Landscapes Carved into Encyclopedias and Dictionaries Question the Pursuit of Knowledge

Guy Larame‘s epic book sculptures are an excursion into deeper meaning. He implores his audience to consider the erosion of culture through his excavated landscapes that are carved into hundreds of pages of re-purposed dictionaries and encyclopaedias. This theme–the emergence, shift towards obsolescence and subsequent disappearance–of culture has been Larame's artistic focal point for the past 25 years. Through his work he seeks to explore the dominance of analytical knowledge over intuitive by questioning the status quo of intensely focused progression.

The featured series of images were collected from Laramee's Desert of Unknowing project. Through his swirling cloud vortexes and carefully painted mountain tops, he attacks the current idea of intellectual progress by implying that perhaps our understanding of knowledge is an erosion rather than accumulation. That we are less evolved than we may think and the more we seek to pinpoint exact understanding of every single idea, the less we can hope to actually know. His rolling landscapes create a simultaneous sense of peace and chaos, as he presents an uncomfortable perspective on society's understanding of life. Laramee is currently represented by JHB Gallery in New York City.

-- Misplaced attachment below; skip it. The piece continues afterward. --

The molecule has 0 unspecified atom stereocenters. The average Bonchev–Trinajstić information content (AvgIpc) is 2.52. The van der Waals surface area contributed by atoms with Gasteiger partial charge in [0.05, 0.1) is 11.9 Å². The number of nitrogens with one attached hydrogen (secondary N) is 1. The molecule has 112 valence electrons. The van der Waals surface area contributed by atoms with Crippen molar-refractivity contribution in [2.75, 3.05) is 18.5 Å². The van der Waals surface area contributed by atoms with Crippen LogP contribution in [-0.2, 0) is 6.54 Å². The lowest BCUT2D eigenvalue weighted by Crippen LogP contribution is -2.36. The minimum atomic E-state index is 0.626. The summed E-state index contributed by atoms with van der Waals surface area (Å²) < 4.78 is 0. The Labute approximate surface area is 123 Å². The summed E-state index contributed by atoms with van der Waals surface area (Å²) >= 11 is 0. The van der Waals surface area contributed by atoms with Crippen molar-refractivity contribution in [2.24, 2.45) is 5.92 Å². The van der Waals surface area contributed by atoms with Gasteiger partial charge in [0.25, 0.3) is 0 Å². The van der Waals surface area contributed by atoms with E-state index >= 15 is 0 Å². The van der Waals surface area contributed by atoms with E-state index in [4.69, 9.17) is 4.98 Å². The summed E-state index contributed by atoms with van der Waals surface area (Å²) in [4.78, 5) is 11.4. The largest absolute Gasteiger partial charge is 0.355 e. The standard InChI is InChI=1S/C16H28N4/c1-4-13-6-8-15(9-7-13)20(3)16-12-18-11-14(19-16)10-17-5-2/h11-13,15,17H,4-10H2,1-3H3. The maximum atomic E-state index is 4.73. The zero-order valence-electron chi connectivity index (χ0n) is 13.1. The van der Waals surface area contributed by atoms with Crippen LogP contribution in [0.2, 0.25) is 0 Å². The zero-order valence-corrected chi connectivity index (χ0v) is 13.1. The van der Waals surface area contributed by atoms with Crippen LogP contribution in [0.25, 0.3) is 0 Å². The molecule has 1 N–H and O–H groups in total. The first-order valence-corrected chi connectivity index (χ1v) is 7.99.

“So I carve landscapes out of books and I paint romantic landscapes. Mountains of disused knowledge return to what they really are: mountains. They erode a bit more and they become hills. Then they flatten and become fields where apparently nothing is happening. Piles of obsolete encyclopaedias return to that which does not need to say anything, that which simply IS. Fogs and clouds erase everything we know, everything we think we are.” -Guy Larame

Guy Larame: Website
via [Colossal]

All images via Alain Lefort.

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